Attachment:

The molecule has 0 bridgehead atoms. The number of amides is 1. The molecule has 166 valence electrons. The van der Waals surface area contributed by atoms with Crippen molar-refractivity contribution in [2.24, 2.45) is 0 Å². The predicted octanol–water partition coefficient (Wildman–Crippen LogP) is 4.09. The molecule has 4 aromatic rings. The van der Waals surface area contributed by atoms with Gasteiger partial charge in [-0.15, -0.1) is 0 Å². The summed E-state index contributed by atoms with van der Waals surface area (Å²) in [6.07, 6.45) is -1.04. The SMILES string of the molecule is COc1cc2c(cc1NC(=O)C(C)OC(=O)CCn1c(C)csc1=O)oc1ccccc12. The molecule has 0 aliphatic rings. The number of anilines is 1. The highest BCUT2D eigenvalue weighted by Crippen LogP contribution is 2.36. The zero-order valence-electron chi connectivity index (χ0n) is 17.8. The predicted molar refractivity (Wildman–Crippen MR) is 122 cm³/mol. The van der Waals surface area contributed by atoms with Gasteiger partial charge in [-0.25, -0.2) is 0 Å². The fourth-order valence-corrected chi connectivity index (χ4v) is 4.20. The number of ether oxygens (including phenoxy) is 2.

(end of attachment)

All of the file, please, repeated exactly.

The molecule has 0 bridgehead atoms. The number of amides is 1. The molecule has 166 valence electrons. The van der Waals surface area contributed by atoms with Crippen molar-refractivity contribution in [2.24, 2.45) is 0 Å². The predicted octanol–water partition coefficient (Wildman–Crippen LogP) is 4.09. The molecule has 4 aromatic rings. The van der Waals surface area contributed by atoms with Gasteiger partial charge in [-0.15, -0.1) is 0 Å². The summed E-state index contributed by atoms with van der Waals surface area (Å²) in [6.07, 6.45) is -1.04. The SMILES string of the molecule is COc1cc2c(cc1NC(=O)C(C)OC(=O)CCn1c(C)csc1=O)oc1ccccc12. The molecule has 0 aliphatic rings. The number of anilines is 1. The highest BCUT2D eigenvalue weighted by Crippen LogP contribution is 2.36. The zero-order valence-electron chi connectivity index (χ0n) is 17.8. The predicted molar refractivity (Wildman–Crippen MR) is 122 cm³/mol. The van der Waals surface area contributed by atoms with Gasteiger partial charge in [-0.25, -0.2) is 0 Å². The fourth-order valence-corrected chi connectivity index (χ4v) is 4.20. The number of ether oxygens (including phenoxy) is 2.